A junior doctor has surprised London commuters by urging them to use their general election vote to “save the NHS”.
Emma Pencheon implored passengers to “vote for the change that we deserve” during a two-minute speech as she held a sign that said “Save our NHS”.
“I know it’s really easy to feel powerless because we are made to feel that way but our votes matter so much,” she said, adding that she sees patients in crisis every day and that her colleagues “work tirelessly in a system that is crumbling under this government”.
She also called for people to consider the so-called climate emergency and child poverty when casting their vote.
Ms Pencheon told talkRADIO she was inspired to take action on the train after seeing colleagues do the same thing.
"I've never done any public speaking so this was a pretty terrifying thing for me to do, which reflects how crucial I think it is for everyone to vote in this election!
"I think like many people I feel generally frustrated with current politics and wanted to stimulate engagement and debate. The intention was to get people talking to each other and sharing their opinions."
Ms Pencheon, who works in an A&E department, received a mixed response after publishing video of her speech on Twitter.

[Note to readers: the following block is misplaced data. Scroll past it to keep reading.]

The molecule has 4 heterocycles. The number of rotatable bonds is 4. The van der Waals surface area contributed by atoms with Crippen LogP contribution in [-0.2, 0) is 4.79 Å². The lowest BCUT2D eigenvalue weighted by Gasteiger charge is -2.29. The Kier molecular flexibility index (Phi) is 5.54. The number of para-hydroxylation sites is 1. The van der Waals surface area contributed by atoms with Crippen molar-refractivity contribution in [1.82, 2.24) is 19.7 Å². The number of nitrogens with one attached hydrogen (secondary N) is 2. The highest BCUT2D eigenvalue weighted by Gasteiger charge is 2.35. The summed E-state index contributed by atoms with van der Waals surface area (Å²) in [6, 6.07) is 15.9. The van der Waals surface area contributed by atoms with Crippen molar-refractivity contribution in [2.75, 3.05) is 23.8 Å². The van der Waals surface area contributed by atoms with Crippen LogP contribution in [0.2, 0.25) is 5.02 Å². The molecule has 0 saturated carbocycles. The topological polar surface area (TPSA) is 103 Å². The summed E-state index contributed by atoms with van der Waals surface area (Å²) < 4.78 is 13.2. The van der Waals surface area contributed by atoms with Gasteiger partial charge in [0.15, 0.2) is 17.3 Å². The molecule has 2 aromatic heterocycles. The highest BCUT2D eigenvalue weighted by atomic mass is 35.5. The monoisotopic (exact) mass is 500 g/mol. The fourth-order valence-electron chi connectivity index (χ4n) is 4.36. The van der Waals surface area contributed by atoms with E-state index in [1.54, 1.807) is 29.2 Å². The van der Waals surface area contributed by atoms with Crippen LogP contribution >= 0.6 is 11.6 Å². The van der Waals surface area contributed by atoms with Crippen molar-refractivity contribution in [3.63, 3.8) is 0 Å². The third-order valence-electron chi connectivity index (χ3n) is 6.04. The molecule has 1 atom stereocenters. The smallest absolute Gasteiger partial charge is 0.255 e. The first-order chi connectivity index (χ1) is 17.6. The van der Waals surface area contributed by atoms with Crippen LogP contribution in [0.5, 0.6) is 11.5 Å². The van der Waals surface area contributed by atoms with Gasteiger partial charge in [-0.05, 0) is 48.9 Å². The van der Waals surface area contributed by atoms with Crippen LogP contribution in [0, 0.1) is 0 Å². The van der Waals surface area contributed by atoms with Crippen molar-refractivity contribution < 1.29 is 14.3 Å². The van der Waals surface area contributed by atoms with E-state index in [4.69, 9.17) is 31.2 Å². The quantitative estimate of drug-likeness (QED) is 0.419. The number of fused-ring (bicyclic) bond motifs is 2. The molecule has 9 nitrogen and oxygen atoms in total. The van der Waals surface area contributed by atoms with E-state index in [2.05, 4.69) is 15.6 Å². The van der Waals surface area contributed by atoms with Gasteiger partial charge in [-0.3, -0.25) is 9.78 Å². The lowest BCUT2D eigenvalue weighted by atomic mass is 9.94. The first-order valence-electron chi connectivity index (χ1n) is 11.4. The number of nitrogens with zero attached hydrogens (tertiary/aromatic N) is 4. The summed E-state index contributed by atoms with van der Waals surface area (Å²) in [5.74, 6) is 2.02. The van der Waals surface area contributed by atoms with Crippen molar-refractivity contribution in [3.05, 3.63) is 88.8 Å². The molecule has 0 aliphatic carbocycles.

One supporter wrote: “Thank you SO much! Totally agree! This is the most important vote of our lives! Please don’t blow!”
Another tweeted: “The last thing I’d want is a political activist preaching to me on the tube/ train.
“Doctor or not folk don’t want opinions bashing their ears, especially when they can’t get away from it.”
Others described her action as “inspiring” and a “silly stunt”.
The NHS is proving to be one of the main issues engaging voters. Boris Johnson has promised a £34 billion cash injection into the service, while Jeremy Corbyn has vowed to end privatisation.
The Liberal Democrats and the Green Party have pledged to focus on care for patients suffering with mental health problems.
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